There are many ways to get from the bottom of the Big Bend to the top.
You can take a scenic route, which requires you to cross the canyon by car, hike in the canyon itself, or drive in to the Big Cypress forest.
Or you can walk through the canyon, which is a little less dangerous.
And you can also use a helicopter.
The Big Bend, which has an average annual temperature of 86 degrees, is considered one of the most remote places on earth.
But a new study suggests that the Big Benders have taken some of the best scenic routes to the bottom.
The study, published in the journal PLOS ONE, was funded by the National Geographic Society, the National Parks Service, and the National Science Foundation.
In the study, researchers surveyed 3,872 people who visited the Big Fork River and Canyon of the Ancients, a popular destination for water-sports enthusiasts.
Participants were asked to rate how well they could get from point A to point B by walking, hiking, or using a helicopter, and also to rate the difficulty of each route.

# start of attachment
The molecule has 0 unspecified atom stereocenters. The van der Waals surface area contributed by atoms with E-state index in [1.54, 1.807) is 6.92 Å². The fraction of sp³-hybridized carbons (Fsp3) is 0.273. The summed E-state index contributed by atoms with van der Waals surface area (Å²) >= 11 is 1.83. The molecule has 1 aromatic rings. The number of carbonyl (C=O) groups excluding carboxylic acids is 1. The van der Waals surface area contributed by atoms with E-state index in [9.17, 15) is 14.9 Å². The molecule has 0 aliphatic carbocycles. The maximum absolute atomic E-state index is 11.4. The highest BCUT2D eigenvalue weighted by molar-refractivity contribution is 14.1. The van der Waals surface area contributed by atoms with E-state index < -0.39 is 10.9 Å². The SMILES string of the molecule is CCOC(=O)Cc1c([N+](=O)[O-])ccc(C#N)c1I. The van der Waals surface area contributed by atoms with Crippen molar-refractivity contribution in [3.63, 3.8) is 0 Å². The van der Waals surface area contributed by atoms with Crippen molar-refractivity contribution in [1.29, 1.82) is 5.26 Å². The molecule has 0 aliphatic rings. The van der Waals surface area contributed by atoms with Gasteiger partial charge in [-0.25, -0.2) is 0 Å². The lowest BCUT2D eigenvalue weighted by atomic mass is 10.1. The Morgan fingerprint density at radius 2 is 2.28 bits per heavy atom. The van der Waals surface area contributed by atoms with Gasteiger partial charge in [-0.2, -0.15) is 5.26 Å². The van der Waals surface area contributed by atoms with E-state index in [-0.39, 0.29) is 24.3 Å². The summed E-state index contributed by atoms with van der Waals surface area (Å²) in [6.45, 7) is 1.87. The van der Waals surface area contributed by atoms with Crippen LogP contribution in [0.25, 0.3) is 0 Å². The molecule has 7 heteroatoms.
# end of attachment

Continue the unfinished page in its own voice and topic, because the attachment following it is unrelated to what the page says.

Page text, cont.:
The survey found that people in the northern half of the canyon were able to get more than twice as far as those in the southern half.
The northern section of the valley, on the other hand, was not so fortunate.
The authors note that there are other routes to reach the bottom that require walking or hiking in the wilderness, such as the Big Basin Trail or the Grand Rim Trail, both of which are closed to the public.
They also point out that the average daily temperature of the region was 86 degrees in August, and it typically drops to 85 degrees in winter.
The Big Bend was in the middle of a scorching summer and winter, with high temperatures in the high 90s, and humidity of 96 percent.
But the temperature drop from the mid-70s to the mid 80s in the summer and early 80s to low 70s and low 60s in winter were not dramatic.